I completed my undergraduate degree with a year in industry at the University of York. It was during my second and final years that I found my interests gravitating towards biotechnology and how, as scientist, we can utilize and modify organisms to provide novel solutions to problems facing the modern world. Plant biotechnology, in particular, fascinated me with a final year module showing me the spectrum of avenues of plants biotechnology is being used for including but not limited to: increased food production, bio-fuel generation, bio-remediation and high-value chemical production. For this reason I opted for a plant-biotechnology focused project in my final year and was fortunate enough to be placed within the Bruce group. This project focused on identifying genes within the model species Arabidopsis Thaliana that were involved in responses to the insensitive munition 2,4-Dinitroanisole. I found this research fascinating and loved how it blended core concepts of plant metabolism with a real world application of pollution remediation. Thus when I saw the group were offering a PhD focusing on the metabolism of the more infamous munition 2,4,6-Trinitrotoluene (TNT) I wasted no time in applying and was fortunate enough to be given the opportunity to continue my adventure in plant biotechnology.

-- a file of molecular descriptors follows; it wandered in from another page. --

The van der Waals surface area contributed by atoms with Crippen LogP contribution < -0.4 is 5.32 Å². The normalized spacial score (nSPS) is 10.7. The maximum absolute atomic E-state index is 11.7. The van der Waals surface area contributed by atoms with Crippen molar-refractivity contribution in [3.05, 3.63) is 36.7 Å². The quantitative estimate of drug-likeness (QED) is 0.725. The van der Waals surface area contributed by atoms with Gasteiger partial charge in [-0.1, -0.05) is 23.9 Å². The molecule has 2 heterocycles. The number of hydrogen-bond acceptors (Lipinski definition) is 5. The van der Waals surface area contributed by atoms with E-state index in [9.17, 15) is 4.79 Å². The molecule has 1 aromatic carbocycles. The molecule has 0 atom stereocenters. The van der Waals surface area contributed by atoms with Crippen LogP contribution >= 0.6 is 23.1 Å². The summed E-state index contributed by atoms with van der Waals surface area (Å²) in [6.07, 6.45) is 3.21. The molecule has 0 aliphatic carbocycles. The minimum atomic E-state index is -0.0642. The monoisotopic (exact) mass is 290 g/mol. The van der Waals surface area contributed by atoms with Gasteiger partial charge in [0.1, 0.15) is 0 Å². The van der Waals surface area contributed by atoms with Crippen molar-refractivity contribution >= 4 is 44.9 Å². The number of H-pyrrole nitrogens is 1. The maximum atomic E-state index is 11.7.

The aromatic explosive 2,4,6-Trinitrotoluene (TNT) is a common pollutant found at military operational sites that threatens both public and environmental health. The recalcitrant nature of TNT in combination with continuous application, due to munitions testing, has resulted in military operational sites having high levels of this toxic compound within the surface-soil. Common soil-remediation tactics such as composting or incineration are limited in their ability to combat this pollution problem due to being environmentally and financially costly at the scale required, 10 million hectares of contaminated soil in the US alone. Phytoremediation, the use of plants to remediate pollutants, offers an environmentally sustainable and potentially cheaper method to remove TNT from contaminated soil. However, this requires a thorough understanding of how plants metabolize this toxic compound. I am interested in characterizing the Glutathione-detoxification pathway for TNT that has been identified within the model species Arabidopsis Thaliana. This pathway has been shown to generate a TNT-glutathione conjugate that offers the possibility of TNT mineralization. My research hopes to identify the downstream fates of this conjugate within Arabidopsis and how the glutathione metabolism can be modified to further increase the plants ability to remove greater amounts of TNT from the soil. To achieve this I will be utilizing transgenic plant lines over-expressing enzymes responsible for conjugate production in combination with techniques to investigate sub-cellular metabolomics.